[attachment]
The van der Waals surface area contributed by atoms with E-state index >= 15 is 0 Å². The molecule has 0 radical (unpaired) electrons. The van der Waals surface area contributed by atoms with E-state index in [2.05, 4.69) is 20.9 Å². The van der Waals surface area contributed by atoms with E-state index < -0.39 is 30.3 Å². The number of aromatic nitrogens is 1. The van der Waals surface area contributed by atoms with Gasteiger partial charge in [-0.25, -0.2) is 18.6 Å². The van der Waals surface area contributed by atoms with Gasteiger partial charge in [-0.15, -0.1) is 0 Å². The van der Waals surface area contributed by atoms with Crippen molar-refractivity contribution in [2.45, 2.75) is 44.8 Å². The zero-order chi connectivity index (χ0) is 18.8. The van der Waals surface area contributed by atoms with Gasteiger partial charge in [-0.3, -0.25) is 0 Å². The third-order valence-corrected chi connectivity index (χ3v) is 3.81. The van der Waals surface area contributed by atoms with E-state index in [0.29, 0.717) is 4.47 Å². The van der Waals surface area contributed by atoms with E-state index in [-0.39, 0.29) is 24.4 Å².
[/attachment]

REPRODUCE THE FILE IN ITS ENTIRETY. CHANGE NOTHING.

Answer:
The van der Waals surface area contributed by atoms with E-state index >= 15 is 0 Å². The molecule has 0 radical (unpaired) electrons. The van der Waals surface area contributed by atoms with E-state index in [2.05, 4.69) is 20.9 Å². The van der Waals surface area contributed by atoms with E-state index < -0.39 is 30.3 Å². The number of aromatic nitrogens is 1. The van der Waals surface area contributed by atoms with Gasteiger partial charge in [-0.25, -0.2) is 18.6 Å². The van der Waals surface area contributed by atoms with Gasteiger partial charge in [-0.15, -0.1) is 0 Å². The van der Waals surface area contributed by atoms with Crippen molar-refractivity contribution in [2.45, 2.75) is 44.8 Å². The zero-order chi connectivity index (χ0) is 18.8. The van der Waals surface area contributed by atoms with Gasteiger partial charge in [-0.3, -0.25) is 0 Å². The third-order valence-corrected chi connectivity index (χ3v) is 3.81. The van der Waals surface area contributed by atoms with E-state index in [0.29, 0.717) is 4.47 Å². The van der Waals surface area contributed by atoms with E-state index in [-0.39, 0.29) is 24.4 Å².